is computed as the following,

(13)

where is the minimum row distance in each row-matching procedure referring to Eq.2, is the size of image block.

We adaptively select the hard-thresholding parameter according to the similar pixel group mean value . The smaller the mean value, the larger the hard-thresholding parameter. Besides, we also use minimum row-matching distance standard deviation to adaptively decide hard-thresholding parameter; the larger the distance standard deviation value, the smaller hard-thresholding parameter to better preserve the edge details in images, such as textures and contours. The local minimum row-matching distance standard deviation can be calculated as the following,

(14)

We use parameters , , , , in the noise suppression procedure, where is the image block size, is the sliding step size of reference image block, is the block-matching searching neighbor radius, is the number of similar image blocks, and is the number of the rows in each similar pixel group. The hard-thresholding parameter is computed as the following,

(15)

where is the mean value of the similar pixel group, the parameter adjusts value such that it is close to the value of , in our experiments. The role of this formula is that we allocate larger in the darker regions in the images; this corresponds to the fact that the darker the regions, the stronger the noise. Besides, the larger means the richer image details, so we should allocate the smaller to better preserve image details. On the contrary, we should use larger to improve the denoising ability. Meanwhile, we also use structural hard-thresholding similar to the original NLH method. We only implement two steps iteration here and remove the Wiener filtering stage in the original NLH method. Because we use a group of low complexity parameters and the simplified procedure, the running speed of this algorithm is relatively much faster than the original NLH denoising method.

Iv-B Color Deviation Correction

In this subsection, we propose a non-local saturation reduction method to attenuate the color deviation problem. CIELab color space can be effectively used to measure the color deviation degree; we transform denoised RGB low-light image to CIELab color space, then compute the mean value of channel and channel, the global color deviation degree can be measured as the following,

(16)

where and are the mean values of channel and channel respectively. In channel , the positive values represent the red color; the negative values refer to the green color. Similarly, the positive values in channel represent the yellow color; the negative values refer to the blue color. The zero value of means that the color is well-balanced; the larger value means the stronger color deviation in the image.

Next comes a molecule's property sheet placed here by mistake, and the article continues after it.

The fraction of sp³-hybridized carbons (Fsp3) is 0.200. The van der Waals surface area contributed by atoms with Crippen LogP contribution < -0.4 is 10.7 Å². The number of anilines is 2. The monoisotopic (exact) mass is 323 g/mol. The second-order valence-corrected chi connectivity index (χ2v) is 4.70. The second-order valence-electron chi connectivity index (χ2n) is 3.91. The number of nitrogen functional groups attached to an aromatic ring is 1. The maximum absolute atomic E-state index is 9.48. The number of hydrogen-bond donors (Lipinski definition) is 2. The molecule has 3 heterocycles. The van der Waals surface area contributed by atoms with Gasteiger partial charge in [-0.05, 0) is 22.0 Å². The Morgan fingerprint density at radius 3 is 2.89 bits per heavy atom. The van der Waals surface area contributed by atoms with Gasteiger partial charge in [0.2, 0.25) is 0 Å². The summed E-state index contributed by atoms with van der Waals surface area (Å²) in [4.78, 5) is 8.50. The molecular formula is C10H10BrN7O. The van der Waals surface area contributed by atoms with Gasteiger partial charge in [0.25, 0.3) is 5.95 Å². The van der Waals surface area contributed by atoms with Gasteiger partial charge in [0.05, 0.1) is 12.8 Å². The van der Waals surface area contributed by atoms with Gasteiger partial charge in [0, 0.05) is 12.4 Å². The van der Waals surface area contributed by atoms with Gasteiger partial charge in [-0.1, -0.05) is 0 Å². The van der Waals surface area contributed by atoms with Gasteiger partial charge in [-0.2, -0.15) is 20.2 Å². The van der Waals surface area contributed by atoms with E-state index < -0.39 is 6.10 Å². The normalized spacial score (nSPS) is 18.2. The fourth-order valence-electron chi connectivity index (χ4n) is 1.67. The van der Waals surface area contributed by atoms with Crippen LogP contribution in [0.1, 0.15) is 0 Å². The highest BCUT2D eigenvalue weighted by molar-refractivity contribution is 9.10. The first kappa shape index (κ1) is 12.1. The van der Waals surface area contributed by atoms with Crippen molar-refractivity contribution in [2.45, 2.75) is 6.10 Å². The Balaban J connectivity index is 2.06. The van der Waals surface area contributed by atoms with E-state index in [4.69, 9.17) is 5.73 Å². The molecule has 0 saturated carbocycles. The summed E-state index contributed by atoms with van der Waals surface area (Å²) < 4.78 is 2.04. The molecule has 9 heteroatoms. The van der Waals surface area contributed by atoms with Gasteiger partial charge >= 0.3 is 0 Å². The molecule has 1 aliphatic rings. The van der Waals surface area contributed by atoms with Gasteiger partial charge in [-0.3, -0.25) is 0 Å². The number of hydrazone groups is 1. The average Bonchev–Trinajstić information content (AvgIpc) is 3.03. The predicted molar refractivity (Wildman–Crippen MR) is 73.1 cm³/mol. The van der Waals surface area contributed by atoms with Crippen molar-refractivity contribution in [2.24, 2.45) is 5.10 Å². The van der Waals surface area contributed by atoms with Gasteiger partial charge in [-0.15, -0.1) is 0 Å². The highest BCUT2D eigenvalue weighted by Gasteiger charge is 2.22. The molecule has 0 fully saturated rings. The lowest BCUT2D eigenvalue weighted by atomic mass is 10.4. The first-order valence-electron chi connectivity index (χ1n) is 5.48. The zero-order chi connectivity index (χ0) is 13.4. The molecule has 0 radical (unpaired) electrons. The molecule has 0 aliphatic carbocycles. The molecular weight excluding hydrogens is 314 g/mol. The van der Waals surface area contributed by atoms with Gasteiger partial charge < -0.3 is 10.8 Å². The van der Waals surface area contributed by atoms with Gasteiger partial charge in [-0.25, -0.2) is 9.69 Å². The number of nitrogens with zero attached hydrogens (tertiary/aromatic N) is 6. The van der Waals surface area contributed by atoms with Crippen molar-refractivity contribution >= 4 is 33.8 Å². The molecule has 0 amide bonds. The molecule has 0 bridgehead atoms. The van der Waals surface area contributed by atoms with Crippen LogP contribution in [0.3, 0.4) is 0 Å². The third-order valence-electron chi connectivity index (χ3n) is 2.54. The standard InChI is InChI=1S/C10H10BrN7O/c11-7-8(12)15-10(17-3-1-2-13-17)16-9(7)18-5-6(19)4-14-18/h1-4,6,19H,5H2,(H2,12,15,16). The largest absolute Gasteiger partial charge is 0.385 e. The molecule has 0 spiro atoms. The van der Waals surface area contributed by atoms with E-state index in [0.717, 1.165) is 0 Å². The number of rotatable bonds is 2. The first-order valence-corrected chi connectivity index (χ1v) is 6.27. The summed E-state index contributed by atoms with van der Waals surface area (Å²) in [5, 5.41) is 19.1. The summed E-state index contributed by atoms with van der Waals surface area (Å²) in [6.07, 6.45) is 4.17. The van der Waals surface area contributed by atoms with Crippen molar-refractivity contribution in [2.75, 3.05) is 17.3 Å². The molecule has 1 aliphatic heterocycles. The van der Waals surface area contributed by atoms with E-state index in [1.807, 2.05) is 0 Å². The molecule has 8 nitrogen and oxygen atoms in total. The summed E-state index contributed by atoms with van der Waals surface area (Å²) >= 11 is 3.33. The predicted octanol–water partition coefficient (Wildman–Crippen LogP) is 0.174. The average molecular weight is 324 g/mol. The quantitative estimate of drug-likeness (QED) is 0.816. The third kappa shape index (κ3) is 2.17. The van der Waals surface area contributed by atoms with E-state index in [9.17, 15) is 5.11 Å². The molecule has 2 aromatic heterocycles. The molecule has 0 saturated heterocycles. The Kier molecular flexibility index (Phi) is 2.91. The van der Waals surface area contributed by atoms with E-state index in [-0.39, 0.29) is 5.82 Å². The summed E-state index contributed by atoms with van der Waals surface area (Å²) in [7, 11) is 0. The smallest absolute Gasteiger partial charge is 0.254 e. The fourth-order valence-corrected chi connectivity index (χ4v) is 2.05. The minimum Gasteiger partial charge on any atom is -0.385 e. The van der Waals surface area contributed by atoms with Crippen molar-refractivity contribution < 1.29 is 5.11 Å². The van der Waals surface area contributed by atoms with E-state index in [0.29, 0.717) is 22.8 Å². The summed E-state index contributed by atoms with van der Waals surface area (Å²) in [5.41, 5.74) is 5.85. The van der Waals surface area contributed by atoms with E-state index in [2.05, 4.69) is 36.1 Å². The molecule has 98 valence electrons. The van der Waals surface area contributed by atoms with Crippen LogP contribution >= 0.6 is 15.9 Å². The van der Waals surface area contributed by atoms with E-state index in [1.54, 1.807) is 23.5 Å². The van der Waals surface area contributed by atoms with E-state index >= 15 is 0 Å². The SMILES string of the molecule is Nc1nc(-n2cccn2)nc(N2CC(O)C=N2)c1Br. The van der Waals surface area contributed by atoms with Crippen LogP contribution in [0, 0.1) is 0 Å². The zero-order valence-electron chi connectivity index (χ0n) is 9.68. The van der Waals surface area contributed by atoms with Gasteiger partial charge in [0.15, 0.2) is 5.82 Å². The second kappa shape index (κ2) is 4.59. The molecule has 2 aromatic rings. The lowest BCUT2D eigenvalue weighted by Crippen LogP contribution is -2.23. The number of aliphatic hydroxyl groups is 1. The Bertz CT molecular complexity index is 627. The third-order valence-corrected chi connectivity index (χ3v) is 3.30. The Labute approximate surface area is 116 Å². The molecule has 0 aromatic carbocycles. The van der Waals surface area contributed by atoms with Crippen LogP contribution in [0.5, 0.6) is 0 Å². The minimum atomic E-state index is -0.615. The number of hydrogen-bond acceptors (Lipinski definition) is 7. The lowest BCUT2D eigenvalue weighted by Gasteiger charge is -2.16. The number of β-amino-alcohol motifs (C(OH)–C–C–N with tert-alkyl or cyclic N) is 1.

We propose a pixel-level non-local color deviation correction method in this paper, input the channel of HSV space to illumination decomposition procedure, synchronously using the block-matching and row-matching results to get similar pixel group in channel, using the formula to reduce the saturation, where , the larger value, the stronger degree of the saturation reduction. The is computed as the following,

(17)

where is the minimum value of similar pixel group mean values , and for three channels in RGB color space, is the standard deviation of these three mean values, is an empirical parameter used to control the saturation reduction, we take its value as 0.013 in our experiments. is an upper limitation to void the over reduction of the saturation; we take its value as 4.5 in our experiments. Because the darker images or the darker regions in the images usually result in the stronger color deviation, and the smaller standard deviation among the three color channels means the stronger color deviation as well, so we use the larger value to reduce the saturation in these two situations. All the block-matching and row-matching parameters are the same ones as the illumination decomposition procedure.

V Experiments

In this section, we qualitatively and quantitatively evaluate the Retinex decomposition performance of the proposed NLHD method. We also conduct ablation experiments on some essential parameters of the proposed method to further explore and gain deep insight into the proposed NLHD model. All codes were run on a MacBook Pro laptop with an Intel Core i9-9900K CPU and 32GB memory except for KinD++ [24], the code of KinD++ was run on a computer equipped with Tesla-V100 GPU.

Datasets. In order to verify the effectiveness of the proposed NLHD Retinex decomposition method, we conduct extensive comparison experiments on low-light image enhancement problem. We use 35 low-light images collected in [6, 7, 8, 21] in [12] that is called 35images and 200 random extracted images from Dark Face dataset [13] that is called 200darkface here respectively. We also use the LOL dataset [1] including 500 extremely dark low-light images and their corresponding high-light version to further verify the effectiveness of the proposed noise suppression and color deviation correction method.